Agriculturists demand review to get through Labour shortage – Tom Kitchin:
Agriculturalists are demanding assurances from the government that the chronic labour shortage they are facing never happens again.
Covid-19 has left them without thousands of workers and with no certainty for the future, they are asking for action.
Prime Minister Jacinda Ardern, along with other top ministers, met sector leaders in Hawke’s Bay today at a food and fibre leaders’ forum.
Horticulture New Zealand president and chairman Barry O’Neil, a kiwifruit grower from Bay of Plenty, had one question for the government. . .
Food, fibre’s biggest problem: – Annettte Scott:
Keeping focused and on track is the biggest challenge for the Food & Fibre Partnership Group (FFPG) on its transformational journey to accelerate New Zealand’s economic potential.
FFPG chair Mike Petersen says the food and fibre sector has a huge role to play in NZ’s economic recovery from covid-19.
“We’re already on the transformation journey but the Ministry for Primary Industries (MPI) sector-wide roadmap – Fit for a Better World, says there is opportunity to accelerate this further,” Petersen said.
“It is our (FFPG) role to coordinate transformation efforts across the food and fibre sector to improve sustainability and wellbeing, boost productivity and profitability and lift product value.” . . .
Organic proposals risk cost and complexity – Richard Rennie:
The organics sector is fearful its concerns about organic regulations have not been heard in the latest discussion paper on the sector’s proposed changes.
The discussion paper on regulations released by the Ministry for Primary Industries (MPI) is for the Organic Products Bill lays out how organic producers would be certified, regulated and audited.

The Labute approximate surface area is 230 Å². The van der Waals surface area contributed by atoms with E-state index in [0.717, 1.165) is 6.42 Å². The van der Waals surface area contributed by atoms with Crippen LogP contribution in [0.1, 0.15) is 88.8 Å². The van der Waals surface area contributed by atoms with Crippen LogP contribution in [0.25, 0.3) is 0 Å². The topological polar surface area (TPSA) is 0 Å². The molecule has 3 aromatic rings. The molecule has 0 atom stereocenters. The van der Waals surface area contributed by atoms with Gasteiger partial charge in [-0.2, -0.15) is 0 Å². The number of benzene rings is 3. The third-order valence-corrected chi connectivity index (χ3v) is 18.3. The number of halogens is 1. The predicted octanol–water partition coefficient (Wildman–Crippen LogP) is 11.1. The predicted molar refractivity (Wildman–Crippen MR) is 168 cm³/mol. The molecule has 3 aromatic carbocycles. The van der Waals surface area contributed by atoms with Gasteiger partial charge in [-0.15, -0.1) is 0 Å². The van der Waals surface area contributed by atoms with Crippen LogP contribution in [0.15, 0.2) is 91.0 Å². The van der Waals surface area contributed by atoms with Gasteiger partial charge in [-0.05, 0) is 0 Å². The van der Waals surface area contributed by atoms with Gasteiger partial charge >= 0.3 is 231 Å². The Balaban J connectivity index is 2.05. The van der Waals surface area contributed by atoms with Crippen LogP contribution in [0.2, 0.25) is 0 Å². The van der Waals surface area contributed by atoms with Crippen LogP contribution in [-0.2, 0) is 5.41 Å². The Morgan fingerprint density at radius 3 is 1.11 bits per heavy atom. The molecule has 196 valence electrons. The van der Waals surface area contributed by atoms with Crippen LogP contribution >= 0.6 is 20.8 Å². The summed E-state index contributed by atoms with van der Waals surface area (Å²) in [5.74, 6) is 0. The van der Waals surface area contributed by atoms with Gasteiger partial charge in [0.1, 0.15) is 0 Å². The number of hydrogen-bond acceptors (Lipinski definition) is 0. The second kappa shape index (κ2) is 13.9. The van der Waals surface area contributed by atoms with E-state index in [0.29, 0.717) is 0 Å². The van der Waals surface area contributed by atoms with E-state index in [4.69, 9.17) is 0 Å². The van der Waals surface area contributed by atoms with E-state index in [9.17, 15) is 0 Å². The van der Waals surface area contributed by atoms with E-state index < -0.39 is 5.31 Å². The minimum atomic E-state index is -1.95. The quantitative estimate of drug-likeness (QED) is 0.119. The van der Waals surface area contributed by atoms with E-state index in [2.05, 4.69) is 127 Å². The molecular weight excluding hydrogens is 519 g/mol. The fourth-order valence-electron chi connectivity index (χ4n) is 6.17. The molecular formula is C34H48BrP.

The proposed regulations aim to strengthen standards and definitions of New Zealand’s organic food sector, valued at $700 million a year in domestic and overseas export earnings. . .
Hawke’s Bay apple pickers: ‘It’s a walk in the park‘ – Tom Kitchin:
Huge shortages of pickers coupled with significant staff turnovers, it’s been a nightmare of a season for orchard growers across the country, but a few brave souls have come to the rescue.
RNZ’s Hawke’s Bay reporter Tom Kitchin takes a look at the personalities up and around the apple picking ladders.
“It’s just a walk in the park.”
That might not be what you expect to hear when someone describes apple picking. . .
A bright future in agriculture – Louise Hanlon:
Recent St Peter’s School Cambridge graduate, Annabelle McGuire, set off to Lincoln University in mid-February full of excitement as she embarks on a Bachelor of Agribusiness and Food Marketing qualification.
“Heading to Lincoln, and the South Island, is a new adventure,” says Annabelle. “I am so excited about going.” And she won’t be alone, as six other St Peter’s graduate students are on their way to Lincoln also.
Agriculture student numbers are burgeoning at St Peter’s and the school’s situation, right beside Owl Farm, may be playing a part.
“Ag was opened up to year nines last year,” says Annabelle, “And they have a new teacher this year and a whole new classroom – the numbers in the classes have exploded.” . . .
Investing in shearer training – Mark Griggs:
MORE than 1750 shearers and shed hands have been trained in shearing schools conducted by Australian Wool Innovation (AWI) in the past 12 calendar months.
AWI board member, Don Macdonald, said shearer training was on top of the AWI agenda but felt shearing contractors may not be doing their part by taking on learners.
He was informing 90 visitors at his Mullungeen property, between Wellington and Larras Lee, earlier this month during the inaugural Cumnock and District Commercial Flock Ewe competition in which the Mullungeen flock was awarded the winning place. . .